Who Do You Think You Are?
Communities Of Resistance
Conscience And Dissent In Britain During The First World War
The term conscientious objector (CO) embraces those who claim exemption from serving in the armed forces on grounds of religion, politics or pacifism. Cyril Pearce’s book may be considered the essential reference work on COs in the First World War in mainly large, English communities.
The author points out that while many COs were court-martialled under the 1916 Military Service Act and imprisoned, others were made to take on medical roles and other work of national importance on the roads and land. Surprisingly, after the war had ended some COs were elected under the Labour Party banner and served at national-government level.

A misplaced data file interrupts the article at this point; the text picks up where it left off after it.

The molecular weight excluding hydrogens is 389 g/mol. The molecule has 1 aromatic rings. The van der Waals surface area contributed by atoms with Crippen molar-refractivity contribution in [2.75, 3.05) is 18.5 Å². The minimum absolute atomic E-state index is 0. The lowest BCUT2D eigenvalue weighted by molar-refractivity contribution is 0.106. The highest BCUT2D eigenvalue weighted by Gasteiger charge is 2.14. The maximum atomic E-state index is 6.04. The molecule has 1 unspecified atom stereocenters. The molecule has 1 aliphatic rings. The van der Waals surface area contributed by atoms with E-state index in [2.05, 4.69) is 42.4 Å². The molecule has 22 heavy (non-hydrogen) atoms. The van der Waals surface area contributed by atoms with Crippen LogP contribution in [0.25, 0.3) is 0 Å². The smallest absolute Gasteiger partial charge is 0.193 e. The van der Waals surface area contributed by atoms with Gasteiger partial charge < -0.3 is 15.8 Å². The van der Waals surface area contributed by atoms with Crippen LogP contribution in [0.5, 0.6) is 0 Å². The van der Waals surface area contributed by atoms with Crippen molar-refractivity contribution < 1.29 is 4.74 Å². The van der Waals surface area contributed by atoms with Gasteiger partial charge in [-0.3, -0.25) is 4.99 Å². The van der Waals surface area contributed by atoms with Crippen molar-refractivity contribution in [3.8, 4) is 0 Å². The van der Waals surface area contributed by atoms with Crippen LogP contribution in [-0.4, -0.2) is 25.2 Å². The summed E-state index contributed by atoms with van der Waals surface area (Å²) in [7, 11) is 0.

A bibliography is embodied within the detailed notes located towards the end of the book. The book is compulsive reading, and I felt that it raised questions for further research. For example, did First World War COs become some of the COs protesting about the Second World War, or were any of the COs protesting about the Second World War offspring of First World War COs?